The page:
I didn’t do more digging than needed, as I could see that everything started to work after the reconfiguration. It seems like newer versions of the VDA, and the move to Userinit, collide with the GPO configuration. Because of the collide the users gets a black screen at logon. A deadlock occurs when the script and Userinit is configured to run the process at the same time.

Hope this helps someone out there!

References

[1] https://support.citrix.com/article/CTX135782

[2] https://support.citrix.com/article/CTX235681

[3] https://discussions.citrix.com/topic/394538-continued-problems-with-black-screen-at-session-start-with-windows-10/?do=findComment&comment=2006811

[4] C:\Program Files\Citrix\Virtual Desktop Agent\upmEvent.exe

[5] https://www.jgspiers.com/reduce-citrix-director-interactive-session-time/

[6] https://tech.xenit.se/oregelbunden-loggning-av-inloggningar-citrix-director/



Double-hop configured with Citrix Receiver inside a published desktop

 

We started a new project with one of our clients creating a new MCS master with Windows Server 2016. One of their most critical business applications do not support Windows Server 2016 with their current version of the application. In the best of world it woulds, we would just update the application, but sometimes this is just not possible or an option. One of our ideas to solve this was to create a second master with Windows Server 2008R2 and publish the application in the Windows Server 2016 start menu with Citrix Receiver. I will guide you below how we managed to get this to work very smoothly.

 

The first thing you will want to do is to install Citrix Receiver on to the Windows Server 2016 Master. If you installed Citrix Receiver with the VDA-agent, you may skip this step. If not, you must install Citrix Receiver using below parameters:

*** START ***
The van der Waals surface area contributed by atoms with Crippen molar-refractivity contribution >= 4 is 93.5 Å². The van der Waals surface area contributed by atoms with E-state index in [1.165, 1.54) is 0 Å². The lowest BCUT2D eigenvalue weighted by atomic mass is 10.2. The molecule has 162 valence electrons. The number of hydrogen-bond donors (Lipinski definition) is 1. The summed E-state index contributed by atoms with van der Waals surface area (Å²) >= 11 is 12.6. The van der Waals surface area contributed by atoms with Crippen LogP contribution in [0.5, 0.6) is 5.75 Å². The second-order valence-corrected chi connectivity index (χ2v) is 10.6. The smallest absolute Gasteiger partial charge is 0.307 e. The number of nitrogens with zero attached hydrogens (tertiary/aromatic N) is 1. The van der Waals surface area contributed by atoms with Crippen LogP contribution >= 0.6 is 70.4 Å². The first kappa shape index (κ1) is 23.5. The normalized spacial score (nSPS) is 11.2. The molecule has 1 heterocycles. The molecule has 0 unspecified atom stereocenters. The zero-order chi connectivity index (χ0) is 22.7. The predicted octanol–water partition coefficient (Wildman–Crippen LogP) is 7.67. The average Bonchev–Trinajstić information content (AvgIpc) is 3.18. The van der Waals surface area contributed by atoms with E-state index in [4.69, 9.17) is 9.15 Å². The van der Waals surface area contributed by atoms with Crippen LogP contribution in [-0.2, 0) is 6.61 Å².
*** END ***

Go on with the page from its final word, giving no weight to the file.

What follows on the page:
After this you will want to create a new GPO, apply it to all your Windows Server 2016 Targets and configure the following settings:

When the user logs in we want Citrix Receiver to start immediately and connect to the StoreFront. Since we are using redirected start menus for all users we published the following icon in the ”startup” folder.

Starting Citrix Receiver with the tag ”ipoll” will contact the server to refresh application details, but if no authentication context is available, prompt the user for credentials. You may read more about the Citrix Receiver tags here.

 

The next thing you will want to do is to log in with a test user. Citrix Receiver should now start for the user in the background and connect to the StoreFront. Log in as an administrator to the session host and browse to ”HKEY_USERS\{SID_FOR_TEST_USER}\Software\Microsoft\Windows\CurrentVersion\Uninstall”. You may now see all published applications as keys.

You’ll want to focus on the registry setting ”LaunchString”. Copy the value in ”LaunchString”. It should look something like below.

 

This string is unique for every application. This string is not unique for every user. We will want to use this string with Citrix Receiver.

 

Optimal would of course be to publish a shortcut in the redirected start menu, but since the string is to long the shortcut is capped with max characters. We must therefore create a script like below.

 

Browse to the redirected start menu and create a shortcut with target like below.

When the user logs in to the session and launches the application it should start from the Windows Server 2008R2 machines like below.

 

Hope this works as well for you as it does for me. Give me a comment below if you have any problems.